than before, seeing that his work was not only to restore the capital, but to prepare the country for another conflict. He collected great stores of corn in the warehouses, fortified all the places he considered exposed to attack, shattered the calzadas, or causeways, and got ready a large fleet of canoas. He worked with all diligence, for he was kept well informed of the proceedings of the enemy, and knew that Cortés had arrived safe within the boundaries of Tlaxcalla. And, indeed, before the end of the year the renewed attack began.
The distance from Otumba to Tlaxcalla was short, and the Spaniards were not further interrupted. The returned Tlaxcallans were received at home with great honors, and in spite of the disasters of the Spaniards, they remained faithful to the stranger. Cortés reposed among them, recovering from his own wounds, and giving his companions time to rest and refresh themselves. Meanwhile, he was forming new projects and drawing closer the bond of friendship with his hosts. The wise old Maxixcatzin, his first friend and constant supporter, died at that time, but the other Tlaxcallans continued their favor.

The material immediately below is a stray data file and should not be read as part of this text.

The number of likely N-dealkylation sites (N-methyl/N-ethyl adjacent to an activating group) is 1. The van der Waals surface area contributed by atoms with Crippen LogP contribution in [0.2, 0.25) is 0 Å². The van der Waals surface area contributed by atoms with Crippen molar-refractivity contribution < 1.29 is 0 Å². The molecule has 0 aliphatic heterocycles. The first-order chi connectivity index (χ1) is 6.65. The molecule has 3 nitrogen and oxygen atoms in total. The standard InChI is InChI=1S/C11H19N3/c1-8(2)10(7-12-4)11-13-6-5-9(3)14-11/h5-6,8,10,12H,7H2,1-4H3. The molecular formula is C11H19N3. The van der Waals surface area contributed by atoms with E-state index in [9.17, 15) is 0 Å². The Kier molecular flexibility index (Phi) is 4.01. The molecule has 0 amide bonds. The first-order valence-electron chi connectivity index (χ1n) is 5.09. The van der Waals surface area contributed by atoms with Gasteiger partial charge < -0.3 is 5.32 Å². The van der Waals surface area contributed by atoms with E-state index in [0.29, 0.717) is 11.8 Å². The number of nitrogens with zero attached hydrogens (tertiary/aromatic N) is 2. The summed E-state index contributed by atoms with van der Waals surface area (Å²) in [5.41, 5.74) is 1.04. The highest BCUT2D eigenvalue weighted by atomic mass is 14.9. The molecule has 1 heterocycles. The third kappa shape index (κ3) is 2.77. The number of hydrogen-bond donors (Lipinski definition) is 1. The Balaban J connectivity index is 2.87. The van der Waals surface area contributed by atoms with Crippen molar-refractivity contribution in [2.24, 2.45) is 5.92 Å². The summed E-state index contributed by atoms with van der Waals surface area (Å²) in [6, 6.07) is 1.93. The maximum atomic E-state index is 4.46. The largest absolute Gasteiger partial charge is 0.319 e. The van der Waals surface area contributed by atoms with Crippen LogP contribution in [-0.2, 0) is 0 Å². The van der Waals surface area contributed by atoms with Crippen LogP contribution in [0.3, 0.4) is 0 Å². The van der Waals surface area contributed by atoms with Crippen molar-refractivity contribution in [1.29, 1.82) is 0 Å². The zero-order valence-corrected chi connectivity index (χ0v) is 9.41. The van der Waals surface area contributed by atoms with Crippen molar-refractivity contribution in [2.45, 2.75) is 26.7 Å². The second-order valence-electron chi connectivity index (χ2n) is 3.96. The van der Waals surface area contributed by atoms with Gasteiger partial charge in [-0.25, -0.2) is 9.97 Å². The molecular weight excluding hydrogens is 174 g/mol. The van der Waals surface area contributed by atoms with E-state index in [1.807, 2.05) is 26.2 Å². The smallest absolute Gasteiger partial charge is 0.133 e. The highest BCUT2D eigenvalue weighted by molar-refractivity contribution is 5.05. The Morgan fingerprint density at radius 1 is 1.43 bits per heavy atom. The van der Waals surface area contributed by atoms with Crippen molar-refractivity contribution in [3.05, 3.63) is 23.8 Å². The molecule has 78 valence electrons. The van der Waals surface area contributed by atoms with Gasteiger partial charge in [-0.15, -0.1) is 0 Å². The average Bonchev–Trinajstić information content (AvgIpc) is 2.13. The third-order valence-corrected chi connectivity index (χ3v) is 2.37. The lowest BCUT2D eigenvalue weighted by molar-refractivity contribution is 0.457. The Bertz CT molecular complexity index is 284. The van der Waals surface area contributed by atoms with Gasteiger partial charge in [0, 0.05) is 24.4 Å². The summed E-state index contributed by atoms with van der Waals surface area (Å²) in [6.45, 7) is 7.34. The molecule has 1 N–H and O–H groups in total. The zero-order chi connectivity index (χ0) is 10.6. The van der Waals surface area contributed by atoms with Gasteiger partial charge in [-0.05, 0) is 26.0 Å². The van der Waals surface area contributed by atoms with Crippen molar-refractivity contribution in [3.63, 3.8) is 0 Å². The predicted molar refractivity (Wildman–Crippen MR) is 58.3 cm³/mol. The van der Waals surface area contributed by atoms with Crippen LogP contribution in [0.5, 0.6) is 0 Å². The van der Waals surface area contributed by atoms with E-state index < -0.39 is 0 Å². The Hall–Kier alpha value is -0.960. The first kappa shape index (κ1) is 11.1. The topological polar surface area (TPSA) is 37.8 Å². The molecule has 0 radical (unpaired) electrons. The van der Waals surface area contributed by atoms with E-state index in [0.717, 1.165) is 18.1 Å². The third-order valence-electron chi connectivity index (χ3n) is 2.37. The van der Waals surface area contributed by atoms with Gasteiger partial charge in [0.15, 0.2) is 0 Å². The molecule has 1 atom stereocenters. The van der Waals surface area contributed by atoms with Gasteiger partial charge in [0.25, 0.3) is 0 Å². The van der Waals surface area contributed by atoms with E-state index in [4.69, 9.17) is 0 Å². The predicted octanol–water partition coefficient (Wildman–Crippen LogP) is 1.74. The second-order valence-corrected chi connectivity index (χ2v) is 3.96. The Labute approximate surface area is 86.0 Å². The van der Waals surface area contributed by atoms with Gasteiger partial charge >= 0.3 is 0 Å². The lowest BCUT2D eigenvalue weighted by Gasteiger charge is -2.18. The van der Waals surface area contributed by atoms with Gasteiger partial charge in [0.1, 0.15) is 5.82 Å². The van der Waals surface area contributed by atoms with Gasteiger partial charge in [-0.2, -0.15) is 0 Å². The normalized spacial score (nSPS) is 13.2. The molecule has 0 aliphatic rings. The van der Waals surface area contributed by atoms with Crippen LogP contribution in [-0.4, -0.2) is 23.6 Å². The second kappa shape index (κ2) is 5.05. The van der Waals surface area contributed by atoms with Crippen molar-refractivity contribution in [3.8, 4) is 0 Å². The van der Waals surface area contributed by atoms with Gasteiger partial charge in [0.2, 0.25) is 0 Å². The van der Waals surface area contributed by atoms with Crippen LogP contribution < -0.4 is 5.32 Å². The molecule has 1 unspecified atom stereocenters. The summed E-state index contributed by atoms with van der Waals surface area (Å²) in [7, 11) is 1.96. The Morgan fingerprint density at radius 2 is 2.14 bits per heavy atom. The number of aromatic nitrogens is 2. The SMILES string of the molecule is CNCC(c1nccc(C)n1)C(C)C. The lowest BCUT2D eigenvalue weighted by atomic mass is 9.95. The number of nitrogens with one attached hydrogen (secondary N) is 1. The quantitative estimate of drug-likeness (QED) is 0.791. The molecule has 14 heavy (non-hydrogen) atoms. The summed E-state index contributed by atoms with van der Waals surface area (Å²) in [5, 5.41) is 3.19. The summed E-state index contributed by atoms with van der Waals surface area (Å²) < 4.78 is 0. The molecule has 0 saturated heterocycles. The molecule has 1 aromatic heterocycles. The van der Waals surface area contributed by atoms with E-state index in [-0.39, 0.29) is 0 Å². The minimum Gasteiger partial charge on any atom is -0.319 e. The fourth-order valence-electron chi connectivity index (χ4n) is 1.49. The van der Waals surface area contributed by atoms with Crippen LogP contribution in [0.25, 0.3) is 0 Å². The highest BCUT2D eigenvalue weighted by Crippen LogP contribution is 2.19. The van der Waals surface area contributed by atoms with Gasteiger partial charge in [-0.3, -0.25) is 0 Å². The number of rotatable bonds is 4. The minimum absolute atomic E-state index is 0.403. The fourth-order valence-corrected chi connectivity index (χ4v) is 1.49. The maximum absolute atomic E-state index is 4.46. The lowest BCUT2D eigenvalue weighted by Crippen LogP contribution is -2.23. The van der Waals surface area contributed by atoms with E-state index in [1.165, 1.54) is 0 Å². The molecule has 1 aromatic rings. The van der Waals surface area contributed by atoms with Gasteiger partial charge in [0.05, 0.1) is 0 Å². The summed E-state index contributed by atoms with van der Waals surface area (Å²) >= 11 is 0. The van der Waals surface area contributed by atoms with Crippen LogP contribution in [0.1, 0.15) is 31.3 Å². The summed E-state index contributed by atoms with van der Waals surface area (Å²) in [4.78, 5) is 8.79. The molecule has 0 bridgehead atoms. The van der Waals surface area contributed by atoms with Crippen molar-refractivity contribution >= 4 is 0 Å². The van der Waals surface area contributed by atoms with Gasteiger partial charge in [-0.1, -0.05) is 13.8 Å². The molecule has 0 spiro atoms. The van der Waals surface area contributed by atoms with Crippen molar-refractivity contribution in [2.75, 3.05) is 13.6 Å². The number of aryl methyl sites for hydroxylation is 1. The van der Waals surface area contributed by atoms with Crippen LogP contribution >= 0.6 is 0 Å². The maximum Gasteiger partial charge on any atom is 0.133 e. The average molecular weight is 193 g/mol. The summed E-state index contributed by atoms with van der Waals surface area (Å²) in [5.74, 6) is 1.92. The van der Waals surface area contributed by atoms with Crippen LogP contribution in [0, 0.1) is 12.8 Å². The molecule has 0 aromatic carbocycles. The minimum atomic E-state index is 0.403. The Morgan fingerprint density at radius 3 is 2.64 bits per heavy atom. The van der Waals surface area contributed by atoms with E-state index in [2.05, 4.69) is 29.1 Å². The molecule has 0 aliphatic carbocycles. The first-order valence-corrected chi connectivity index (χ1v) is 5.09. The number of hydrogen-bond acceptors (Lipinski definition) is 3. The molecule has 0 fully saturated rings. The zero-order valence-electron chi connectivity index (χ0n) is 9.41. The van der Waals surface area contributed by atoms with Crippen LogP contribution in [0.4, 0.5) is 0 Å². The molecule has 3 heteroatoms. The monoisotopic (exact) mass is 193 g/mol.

By December, only six months from his return to Tlaxcalla, Cortés had succeeded in making a new army of respectable proportion. Ixtlilxochitl now ruled undisturbed over the whole of Texcuco, after the death of his brothers, who had resisted the cause of the invaders. He was the fourteenth and last monarch of his country, of which he was the greatest enemy, fatal to it as well as to his own race and